Opinions as Facts

Leonardo Bursztyn, University of Chicago, Aakaash Rao, Harvard University, Christopher Roth, University of Cologne, and David Yanagizawa-Drott, University of Zurich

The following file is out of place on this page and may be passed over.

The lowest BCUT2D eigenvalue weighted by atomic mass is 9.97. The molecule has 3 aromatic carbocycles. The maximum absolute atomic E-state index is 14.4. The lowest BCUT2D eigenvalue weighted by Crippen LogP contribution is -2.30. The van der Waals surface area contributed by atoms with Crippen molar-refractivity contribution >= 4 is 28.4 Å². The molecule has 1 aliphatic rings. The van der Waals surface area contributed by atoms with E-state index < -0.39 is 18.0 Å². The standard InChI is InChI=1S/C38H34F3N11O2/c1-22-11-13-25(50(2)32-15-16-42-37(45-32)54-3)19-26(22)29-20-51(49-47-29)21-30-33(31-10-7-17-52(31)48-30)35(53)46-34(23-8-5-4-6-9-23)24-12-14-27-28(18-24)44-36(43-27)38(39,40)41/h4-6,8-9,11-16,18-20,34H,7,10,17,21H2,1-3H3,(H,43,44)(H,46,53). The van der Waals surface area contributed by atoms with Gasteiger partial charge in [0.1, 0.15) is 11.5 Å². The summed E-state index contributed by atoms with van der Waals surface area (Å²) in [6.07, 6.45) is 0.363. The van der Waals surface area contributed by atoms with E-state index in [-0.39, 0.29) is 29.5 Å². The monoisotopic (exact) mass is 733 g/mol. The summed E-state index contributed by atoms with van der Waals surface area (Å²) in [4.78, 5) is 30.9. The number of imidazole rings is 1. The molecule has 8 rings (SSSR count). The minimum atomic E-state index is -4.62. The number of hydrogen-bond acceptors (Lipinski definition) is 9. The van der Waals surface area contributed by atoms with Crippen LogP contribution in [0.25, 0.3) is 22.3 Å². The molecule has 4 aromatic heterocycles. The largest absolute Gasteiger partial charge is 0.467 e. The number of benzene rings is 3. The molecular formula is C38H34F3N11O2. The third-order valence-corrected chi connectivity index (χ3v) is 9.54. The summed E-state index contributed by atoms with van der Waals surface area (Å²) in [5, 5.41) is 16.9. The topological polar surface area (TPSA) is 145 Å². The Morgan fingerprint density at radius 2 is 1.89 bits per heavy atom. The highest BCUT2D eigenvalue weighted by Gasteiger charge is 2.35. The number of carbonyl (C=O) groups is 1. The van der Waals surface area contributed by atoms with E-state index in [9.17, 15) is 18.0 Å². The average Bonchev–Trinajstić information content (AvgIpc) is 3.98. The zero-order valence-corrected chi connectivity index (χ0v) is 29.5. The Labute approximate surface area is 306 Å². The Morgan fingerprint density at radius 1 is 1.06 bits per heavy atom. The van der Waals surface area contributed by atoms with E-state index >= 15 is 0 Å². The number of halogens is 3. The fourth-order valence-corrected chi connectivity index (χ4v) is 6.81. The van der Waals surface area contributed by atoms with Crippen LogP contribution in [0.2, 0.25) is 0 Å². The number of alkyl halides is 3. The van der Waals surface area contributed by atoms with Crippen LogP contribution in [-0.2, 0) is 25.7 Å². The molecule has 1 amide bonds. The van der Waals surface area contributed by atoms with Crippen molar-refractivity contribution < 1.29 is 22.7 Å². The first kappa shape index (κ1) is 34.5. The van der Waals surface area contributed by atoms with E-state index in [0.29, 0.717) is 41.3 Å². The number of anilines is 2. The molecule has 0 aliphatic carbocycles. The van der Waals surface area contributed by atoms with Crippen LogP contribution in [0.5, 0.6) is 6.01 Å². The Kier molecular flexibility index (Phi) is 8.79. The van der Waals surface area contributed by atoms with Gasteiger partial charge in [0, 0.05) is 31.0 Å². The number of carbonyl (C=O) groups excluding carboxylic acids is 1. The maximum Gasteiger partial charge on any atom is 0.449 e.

The rise of opinion programs has transformed television news. Because they present anchors’ subjective commentary and analysis, opinion programs often convey conflicting narratives about reality. We experimentally document that people across the ideological spectrum turn to opinion programs over “straight news,” even when provided large incentives to learn objective facts. We then examine the consequences of diverging narratives between opinion programs in a high-stakes setting: the early stages of the COVID-19 pandemic in the US. We find stark differences in the adoption of preventative behaviors among viewers of the two most popular opinion programs, both on the same network, which adopted opposing narratives about the threat posed by the COVID-19 pandemic. We then show that areas with greater relative viewership of the program downplaying the threat experienced a greater number of COVID-19 cases and deaths. Our evidence suggests that opinion programs may distort important beliefs and behaviors.